Google is marking what would have been Har Gobind Khorana's 96th birthday with a doodle to celebrate the Nobel Prize winner's accomplishments in the field of biochemistry. His research and studies took him to England, Switzerland, Canada and eventually the U.S. By 1960, he moved to University of Wisconsin's Institute for Enzyme Research.
His father Ganpat Rai Khorana worked as a taxation clerk in the British Indian administration. Today's genetic engineering's achievement would be impossible without Khorana's work. Together, their work showed how DNA's code leads to the construction of RNA, which in turn allowed the construction of proteins to carry out functions.
The words code instructions for arranging amino acids, the basic units of proteins.
Just a few years after winning the Nobel, Khorana also constructed the first synthetic gene.
In 1966, he became the US' naturalized citizen and also received the prestigious National Medal of Science award. During this time he became intrigued with nucleic acids and proteins found in RNA.More news: Panthers fire OC Mike Shula and QB coach Ken Dorsey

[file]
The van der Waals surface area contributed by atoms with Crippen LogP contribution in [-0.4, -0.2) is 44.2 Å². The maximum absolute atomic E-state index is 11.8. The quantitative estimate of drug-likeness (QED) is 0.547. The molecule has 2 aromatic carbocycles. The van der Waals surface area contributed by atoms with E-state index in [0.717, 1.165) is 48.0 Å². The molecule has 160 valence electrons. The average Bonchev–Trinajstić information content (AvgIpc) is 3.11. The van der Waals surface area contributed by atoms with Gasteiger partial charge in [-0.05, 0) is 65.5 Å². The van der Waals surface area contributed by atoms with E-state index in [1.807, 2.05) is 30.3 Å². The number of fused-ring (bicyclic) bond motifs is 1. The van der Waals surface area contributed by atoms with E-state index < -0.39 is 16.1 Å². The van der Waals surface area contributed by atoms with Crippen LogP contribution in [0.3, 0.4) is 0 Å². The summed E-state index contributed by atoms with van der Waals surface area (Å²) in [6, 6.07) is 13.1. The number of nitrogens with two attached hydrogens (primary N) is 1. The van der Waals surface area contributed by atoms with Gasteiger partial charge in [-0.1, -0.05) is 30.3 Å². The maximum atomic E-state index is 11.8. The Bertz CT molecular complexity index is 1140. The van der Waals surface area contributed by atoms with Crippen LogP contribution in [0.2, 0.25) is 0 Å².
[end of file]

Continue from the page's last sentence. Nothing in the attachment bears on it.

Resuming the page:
Fascinated by science since childhood, Har Gobind completed his schooling from a school in Multan that gathered under the tree. He announced in 1976 that he was able to make an artificial gene function within a bacterial cell. In 1970, Khorana joined the faculty at the Massachusetts Institute of Technology as the Alfred P. Sloan professor of biology and chemistry, the position he held until he died on November 9, 2011 at age 89.
He was married in 1952 to a Swiss woman named Esther Elizabeth Sibler and the couple had three children. He joined the faculty of the Massachusetts Institute of Technology in 1970, where he would remain until his retirement in 2007.
-Having advanced his education through scholarships, Khorana received his Bachelor's degree in 1943, and his Master's in 1945 at the Punjab University in Lahore. He is survived by his children Julia and Davel.
According to the bio, "Khorana spent a postdoctoral year (1948-1949) at the Eidgenössische Technische Hochschule in Zurich with Professor Vladimir Prelog".